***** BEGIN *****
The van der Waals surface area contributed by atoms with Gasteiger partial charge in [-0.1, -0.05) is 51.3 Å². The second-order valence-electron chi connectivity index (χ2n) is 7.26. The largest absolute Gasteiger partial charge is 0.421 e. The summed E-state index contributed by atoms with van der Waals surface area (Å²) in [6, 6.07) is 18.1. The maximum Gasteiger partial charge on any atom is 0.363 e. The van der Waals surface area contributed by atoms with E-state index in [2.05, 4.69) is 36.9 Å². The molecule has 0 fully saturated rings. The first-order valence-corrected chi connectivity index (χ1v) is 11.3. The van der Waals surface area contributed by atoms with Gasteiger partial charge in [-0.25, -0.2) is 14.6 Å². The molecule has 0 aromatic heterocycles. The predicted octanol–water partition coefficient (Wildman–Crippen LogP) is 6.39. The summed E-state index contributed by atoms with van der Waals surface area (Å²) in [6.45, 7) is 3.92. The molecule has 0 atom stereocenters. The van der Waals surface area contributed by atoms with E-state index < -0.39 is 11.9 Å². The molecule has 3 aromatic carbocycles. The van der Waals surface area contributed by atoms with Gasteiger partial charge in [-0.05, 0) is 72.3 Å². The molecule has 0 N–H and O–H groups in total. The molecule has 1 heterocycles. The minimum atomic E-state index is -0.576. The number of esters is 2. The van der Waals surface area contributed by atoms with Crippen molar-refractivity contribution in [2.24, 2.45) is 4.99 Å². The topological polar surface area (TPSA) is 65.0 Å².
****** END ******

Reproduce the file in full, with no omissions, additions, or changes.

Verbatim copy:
The van der Waals surface area contributed by atoms with Gasteiger partial charge in [-0.1, -0.05) is 51.3 Å². The second-order valence-electron chi connectivity index (χ2n) is 7.26. The largest absolute Gasteiger partial charge is 0.421 e. The summed E-state index contributed by atoms with van der Waals surface area (Å²) in [6, 6.07) is 18.1. The maximum Gasteiger partial charge on any atom is 0.363 e. The van der Waals surface area contributed by atoms with E-state index in [2.05, 4.69) is 36.9 Å². The molecule has 0 fully saturated rings. The first-order valence-corrected chi connectivity index (χ1v) is 11.3. The van der Waals surface area contributed by atoms with Gasteiger partial charge in [-0.25, -0.2) is 14.6 Å². The molecule has 0 aromatic heterocycles. The predicted octanol–water partition coefficient (Wildman–Crippen LogP) is 6.39. The summed E-state index contributed by atoms with van der Waals surface area (Å²) in [6.45, 7) is 3.92. The molecule has 0 atom stereocenters. The van der Waals surface area contributed by atoms with E-state index < -0.39 is 11.9 Å². The molecule has 3 aromatic carbocycles. The van der Waals surface area contributed by atoms with Gasteiger partial charge in [-0.05, 0) is 72.3 Å². The molecule has 0 N–H and O–H groups in total. The molecule has 1 heterocycles. The minimum atomic E-state index is -0.576. The number of esters is 2. The van der Waals surface area contributed by atoms with Crippen molar-refractivity contribution in [2.24, 2.45) is 4.99 Å². The topological polar surface area (TPSA) is 65.0 Å².